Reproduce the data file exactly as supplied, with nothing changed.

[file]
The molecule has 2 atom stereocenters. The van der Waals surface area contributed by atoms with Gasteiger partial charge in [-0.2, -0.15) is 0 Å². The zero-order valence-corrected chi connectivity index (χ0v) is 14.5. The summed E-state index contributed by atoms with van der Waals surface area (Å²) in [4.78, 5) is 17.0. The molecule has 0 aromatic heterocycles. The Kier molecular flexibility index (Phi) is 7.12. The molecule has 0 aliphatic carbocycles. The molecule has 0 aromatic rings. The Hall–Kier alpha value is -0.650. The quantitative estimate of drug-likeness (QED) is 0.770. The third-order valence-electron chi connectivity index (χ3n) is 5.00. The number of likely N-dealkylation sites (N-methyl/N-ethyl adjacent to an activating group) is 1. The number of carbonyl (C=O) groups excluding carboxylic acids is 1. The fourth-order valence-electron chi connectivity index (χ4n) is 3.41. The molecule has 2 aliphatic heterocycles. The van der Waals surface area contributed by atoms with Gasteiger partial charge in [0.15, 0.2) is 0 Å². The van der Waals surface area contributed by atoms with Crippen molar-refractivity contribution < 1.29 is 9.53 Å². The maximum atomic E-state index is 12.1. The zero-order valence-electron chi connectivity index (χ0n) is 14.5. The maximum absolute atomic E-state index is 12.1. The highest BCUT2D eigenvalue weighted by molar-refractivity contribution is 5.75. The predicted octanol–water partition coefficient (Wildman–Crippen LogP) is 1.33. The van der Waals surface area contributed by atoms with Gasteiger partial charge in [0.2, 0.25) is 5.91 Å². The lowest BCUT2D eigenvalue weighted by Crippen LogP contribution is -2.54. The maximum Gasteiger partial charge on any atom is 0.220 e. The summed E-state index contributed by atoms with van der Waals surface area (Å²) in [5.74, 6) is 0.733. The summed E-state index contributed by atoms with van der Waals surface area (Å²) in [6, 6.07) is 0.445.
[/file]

The molecule has 2 atom stereocenters. The van der Waals surface area contributed by atoms with Gasteiger partial charge in [-0.2, -0.15) is 0 Å². The zero-order valence-corrected chi connectivity index (χ0v) is 14.5. The summed E-state index contributed by atoms with van der Waals surface area (Å²) in [4.78, 5) is 17.0. The molecule has 0 aromatic heterocycles. The Kier molecular flexibility index (Phi) is 7.12. The molecule has 0 aliphatic carbocycles. The molecule has 0 aromatic rings. The Hall–Kier alpha value is -0.650. The quantitative estimate of drug-likeness (QED) is 0.770. The third-order valence-electron chi connectivity index (χ3n) is 5.00. The number of likely N-dealkylation sites (N-methyl/N-ethyl adjacent to an activating group) is 1. The number of carbonyl (C=O) groups excluding carboxylic acids is 1. The fourth-order valence-electron chi connectivity index (χ4n) is 3.41. The molecule has 2 aliphatic heterocycles. The van der Waals surface area contributed by atoms with Gasteiger partial charge in [0.15, 0.2) is 0 Å². The van der Waals surface area contributed by atoms with Crippen molar-refractivity contribution < 1.29 is 9.53 Å². The maximum atomic E-state index is 12.1. The zero-order valence-electron chi connectivity index (χ0n) is 14.5. The maximum absolute atomic E-state index is 12.1. The highest BCUT2D eigenvalue weighted by molar-refractivity contribution is 5.75. The predicted octanol–water partition coefficient (Wildman–Crippen LogP) is 1.33. The van der Waals surface area contributed by atoms with Gasteiger partial charge in [0.2, 0.25) is 5.91 Å². The lowest BCUT2D eigenvalue weighted by Crippen LogP contribution is -2.54. The maximum Gasteiger partial charge on any atom is 0.220 e. The summed E-state index contributed by atoms with van der Waals surface area (Å²) in [5.74, 6) is 0.733. The summed E-state index contributed by atoms with van der Waals surface area (Å²) in [6, 6.07) is 0.445.